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Adaptive semi-linear inversion of strong gravitational lens imaging

Nightingale, J.W.; Dye, S.

Adaptive semi-linear inversion of strong gravitational lens imaging Thumbnail


J.W. Nightingale

Associate Professor


We present a new pixelized method for the inversion of gravitationally lensed extended source images which we term adaptive semi-linear inversion (SLI). At the heart of the method is an h-means clustering algorithm which is used to derive a source plane pixelization that adapts to the lens model magnification. The distinguishing feature of adaptive SLI is that every pixelization is derived from a random initialization, ensuring that data discretization is performed in a completely different and unique way for every lens model parameter set. We compare standard SLI on a fixed source pixel grid with the new method and demonstrate the shortcomings of the former when modelling singular power-law ellipsoid (SPLE) lens profiles. In particular, we demonstrate the superior reliability and efficiency of adaptive SLI which, by design, fixes the number of degrees of freedom (NDOF) of the optimization and thereby removes biases present with other methods that allow the NDOF to vary. In addition, we highlight the importance of data discretization in pixel-based inversion methods, showing that adaptive SLI averages over significant systematics that are present when a fixed source pixel grid is used. In the case of the SPLE lens profile, we show how the method successfully samples its highly degenerate posterior probability distribution function with a single nonlinear search. The robustness of adaptive SLI provides a firm foundation for the development of a strong lens modelling pipeline, which will become necessary in the short-term future to cope with the increasing rate of discovery of new strong lens systems.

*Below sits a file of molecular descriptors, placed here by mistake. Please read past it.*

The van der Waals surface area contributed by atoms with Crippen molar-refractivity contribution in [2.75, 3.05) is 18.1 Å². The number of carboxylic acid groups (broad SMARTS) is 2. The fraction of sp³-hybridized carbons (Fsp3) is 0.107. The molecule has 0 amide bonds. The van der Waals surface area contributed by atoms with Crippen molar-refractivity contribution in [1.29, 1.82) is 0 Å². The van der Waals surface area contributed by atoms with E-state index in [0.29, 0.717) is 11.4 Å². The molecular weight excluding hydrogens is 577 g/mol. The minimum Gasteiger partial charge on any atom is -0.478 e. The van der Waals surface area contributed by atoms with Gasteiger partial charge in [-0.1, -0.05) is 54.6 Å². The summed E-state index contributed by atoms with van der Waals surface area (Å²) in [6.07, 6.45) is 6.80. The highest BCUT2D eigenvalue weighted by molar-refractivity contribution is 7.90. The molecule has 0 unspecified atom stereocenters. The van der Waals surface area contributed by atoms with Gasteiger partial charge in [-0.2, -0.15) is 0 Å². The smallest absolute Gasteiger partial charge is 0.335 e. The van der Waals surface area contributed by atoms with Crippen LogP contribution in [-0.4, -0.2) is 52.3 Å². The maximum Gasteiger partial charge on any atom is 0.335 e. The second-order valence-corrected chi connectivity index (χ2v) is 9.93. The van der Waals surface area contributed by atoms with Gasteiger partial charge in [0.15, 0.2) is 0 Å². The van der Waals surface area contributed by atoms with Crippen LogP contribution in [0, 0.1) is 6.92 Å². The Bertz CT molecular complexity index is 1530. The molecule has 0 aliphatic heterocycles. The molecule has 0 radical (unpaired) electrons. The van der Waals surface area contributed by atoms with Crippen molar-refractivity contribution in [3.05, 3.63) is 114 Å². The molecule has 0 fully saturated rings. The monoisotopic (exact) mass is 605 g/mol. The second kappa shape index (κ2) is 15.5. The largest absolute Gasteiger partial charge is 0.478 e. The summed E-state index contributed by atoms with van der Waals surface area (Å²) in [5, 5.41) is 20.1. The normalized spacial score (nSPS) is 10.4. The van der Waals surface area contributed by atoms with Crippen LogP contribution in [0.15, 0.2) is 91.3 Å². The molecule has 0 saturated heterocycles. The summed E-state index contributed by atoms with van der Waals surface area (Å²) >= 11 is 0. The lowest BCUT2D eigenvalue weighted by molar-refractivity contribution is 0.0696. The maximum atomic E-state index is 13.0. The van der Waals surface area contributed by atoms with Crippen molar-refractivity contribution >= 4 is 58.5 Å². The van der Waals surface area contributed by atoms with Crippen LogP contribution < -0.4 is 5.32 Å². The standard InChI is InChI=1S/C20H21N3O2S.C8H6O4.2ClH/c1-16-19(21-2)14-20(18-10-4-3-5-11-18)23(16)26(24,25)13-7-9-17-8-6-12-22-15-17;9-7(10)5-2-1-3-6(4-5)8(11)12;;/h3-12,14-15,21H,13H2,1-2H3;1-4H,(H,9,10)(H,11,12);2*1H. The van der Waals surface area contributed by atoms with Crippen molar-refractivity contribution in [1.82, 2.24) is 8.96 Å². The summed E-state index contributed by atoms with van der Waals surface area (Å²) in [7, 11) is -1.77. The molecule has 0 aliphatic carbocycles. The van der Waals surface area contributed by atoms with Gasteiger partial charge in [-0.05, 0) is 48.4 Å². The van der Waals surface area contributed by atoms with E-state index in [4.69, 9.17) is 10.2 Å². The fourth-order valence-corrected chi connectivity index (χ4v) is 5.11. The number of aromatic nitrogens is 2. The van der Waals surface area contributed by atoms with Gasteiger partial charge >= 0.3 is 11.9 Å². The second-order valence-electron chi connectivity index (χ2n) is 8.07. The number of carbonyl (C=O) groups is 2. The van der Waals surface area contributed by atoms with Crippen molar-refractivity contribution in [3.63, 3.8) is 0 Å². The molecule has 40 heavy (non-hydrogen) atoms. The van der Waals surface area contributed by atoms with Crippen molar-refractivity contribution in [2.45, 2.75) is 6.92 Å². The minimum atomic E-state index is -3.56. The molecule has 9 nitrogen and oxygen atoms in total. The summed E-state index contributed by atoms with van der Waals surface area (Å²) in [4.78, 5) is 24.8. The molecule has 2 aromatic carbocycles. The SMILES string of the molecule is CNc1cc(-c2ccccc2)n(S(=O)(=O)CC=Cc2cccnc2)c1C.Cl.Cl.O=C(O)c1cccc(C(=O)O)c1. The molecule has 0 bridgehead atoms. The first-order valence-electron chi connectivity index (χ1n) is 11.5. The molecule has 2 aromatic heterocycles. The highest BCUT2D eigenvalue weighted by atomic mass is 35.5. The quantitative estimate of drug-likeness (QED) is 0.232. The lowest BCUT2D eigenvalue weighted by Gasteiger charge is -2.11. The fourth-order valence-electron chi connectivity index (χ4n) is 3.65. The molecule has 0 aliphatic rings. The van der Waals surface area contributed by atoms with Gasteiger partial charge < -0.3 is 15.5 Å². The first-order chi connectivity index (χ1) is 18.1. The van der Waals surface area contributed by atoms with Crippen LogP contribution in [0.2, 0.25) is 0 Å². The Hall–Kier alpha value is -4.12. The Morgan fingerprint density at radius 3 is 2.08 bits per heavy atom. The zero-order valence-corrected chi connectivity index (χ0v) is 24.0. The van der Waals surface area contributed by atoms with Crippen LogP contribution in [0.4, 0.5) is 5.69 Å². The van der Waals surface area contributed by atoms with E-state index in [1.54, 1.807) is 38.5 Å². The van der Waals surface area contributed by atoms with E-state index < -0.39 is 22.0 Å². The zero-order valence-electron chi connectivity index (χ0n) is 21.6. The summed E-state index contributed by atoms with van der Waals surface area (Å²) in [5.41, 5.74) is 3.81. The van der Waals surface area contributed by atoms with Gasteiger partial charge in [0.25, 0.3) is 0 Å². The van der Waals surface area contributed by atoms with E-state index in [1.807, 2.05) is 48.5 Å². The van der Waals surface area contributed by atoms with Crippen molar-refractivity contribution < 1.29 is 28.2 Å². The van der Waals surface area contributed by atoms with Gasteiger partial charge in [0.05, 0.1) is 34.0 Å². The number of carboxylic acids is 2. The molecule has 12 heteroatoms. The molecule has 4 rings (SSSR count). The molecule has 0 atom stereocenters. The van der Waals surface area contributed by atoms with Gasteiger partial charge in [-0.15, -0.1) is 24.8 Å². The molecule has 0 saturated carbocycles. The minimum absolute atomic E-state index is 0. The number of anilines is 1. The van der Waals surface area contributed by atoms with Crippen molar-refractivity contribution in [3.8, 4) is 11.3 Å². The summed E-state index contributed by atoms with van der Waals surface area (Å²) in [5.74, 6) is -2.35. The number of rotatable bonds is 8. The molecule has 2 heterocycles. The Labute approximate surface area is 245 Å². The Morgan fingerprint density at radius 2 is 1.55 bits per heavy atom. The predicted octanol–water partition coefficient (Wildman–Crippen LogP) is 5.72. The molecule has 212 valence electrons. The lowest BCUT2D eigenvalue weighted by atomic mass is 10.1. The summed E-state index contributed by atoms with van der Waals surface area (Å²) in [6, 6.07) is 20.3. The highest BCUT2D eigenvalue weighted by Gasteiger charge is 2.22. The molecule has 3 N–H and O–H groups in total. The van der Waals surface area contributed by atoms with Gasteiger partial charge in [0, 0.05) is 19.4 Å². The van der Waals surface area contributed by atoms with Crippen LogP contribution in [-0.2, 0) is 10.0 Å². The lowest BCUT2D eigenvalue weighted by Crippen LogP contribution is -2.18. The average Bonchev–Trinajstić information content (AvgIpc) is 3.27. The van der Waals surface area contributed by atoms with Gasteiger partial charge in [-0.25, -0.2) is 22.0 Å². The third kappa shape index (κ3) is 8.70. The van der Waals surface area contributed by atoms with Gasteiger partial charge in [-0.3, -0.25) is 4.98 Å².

Nightingale, J., & Dye, S. (2015). Adaptive semi-linear inversion of strong gravitational lens imaging. Monthly Notices of the Royal Astronomical Society, 452(3),

Journal Article Type Article
Acceptance Date Jun 29, 2015
Publication Date Jul 29, 2015
Deposit Date May 2, 2017
Publicly Available Date May 2, 2017
Journal Monthly Notices of the Royal Astronomical Society
Print ISSN 0035-8711
Electronic ISSN 1365-2966
Publisher Oxford University Press
Peer Reviewed Peer Reviewed
Volume 452
Issue 3
Keywords methods: observational – galaxies: evolution – galaxies: structure
Public URL
Publisher URL
Additional Information This article has been accepted for publication in Monthly Notices of the Royal Astronomical Society ©: 2015 The Authors. Published by Oxford University Press on behalf of the Royal Astronomical Society. All rights reserved.


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